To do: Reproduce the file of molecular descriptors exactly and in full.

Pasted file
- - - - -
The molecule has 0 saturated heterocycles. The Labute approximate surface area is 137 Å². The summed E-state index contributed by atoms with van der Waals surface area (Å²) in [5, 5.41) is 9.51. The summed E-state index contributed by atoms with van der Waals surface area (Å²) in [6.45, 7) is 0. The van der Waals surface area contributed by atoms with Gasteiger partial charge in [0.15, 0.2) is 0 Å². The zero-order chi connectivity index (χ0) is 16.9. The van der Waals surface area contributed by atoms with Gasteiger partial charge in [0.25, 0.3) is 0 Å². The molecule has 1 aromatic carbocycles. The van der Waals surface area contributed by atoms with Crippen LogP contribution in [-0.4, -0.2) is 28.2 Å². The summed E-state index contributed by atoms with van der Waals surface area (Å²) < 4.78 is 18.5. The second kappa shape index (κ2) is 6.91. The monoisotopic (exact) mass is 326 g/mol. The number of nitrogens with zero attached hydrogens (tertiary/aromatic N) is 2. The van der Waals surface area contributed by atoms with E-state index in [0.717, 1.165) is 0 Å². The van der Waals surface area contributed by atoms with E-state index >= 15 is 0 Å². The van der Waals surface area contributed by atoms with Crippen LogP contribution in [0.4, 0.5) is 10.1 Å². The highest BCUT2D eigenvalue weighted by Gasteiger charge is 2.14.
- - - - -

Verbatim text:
The molecule has 0 saturated heterocycles. The Labute approximate surface area is 137 Å². The summed E-state index contributed by atoms with van der Waals surface area (Å²) in [5, 5.41) is 9.51. The summed E-state index contributed by atoms with van der Waals surface area (Å²) in [6.45, 7) is 0. The van der Waals surface area contributed by atoms with Gasteiger partial charge in [0.15, 0.2) is 0 Å². The zero-order chi connectivity index (χ0) is 16.9. The van der Waals surface area contributed by atoms with Gasteiger partial charge in [0.25, 0.3) is 0 Å². The molecule has 1 aromatic carbocycles. The van der Waals surface area contributed by atoms with Crippen LogP contribution in [-0.4, -0.2) is 28.2 Å². The summed E-state index contributed by atoms with van der Waals surface area (Å²) < 4.78 is 18.5. The second kappa shape index (κ2) is 6.91. The monoisotopic (exact) mass is 326 g/mol. The number of nitrogens with zero attached hydrogens (tertiary/aromatic N) is 2. The van der Waals surface area contributed by atoms with E-state index in [0.717, 1.165) is 0 Å². The van der Waals surface area contributed by atoms with E-state index >= 15 is 0 Å². The van der Waals surface area contributed by atoms with Crippen LogP contribution in [0.4, 0.5) is 10.1 Å². The highest BCUT2D eigenvalue weighted by Gasteiger charge is 2.14.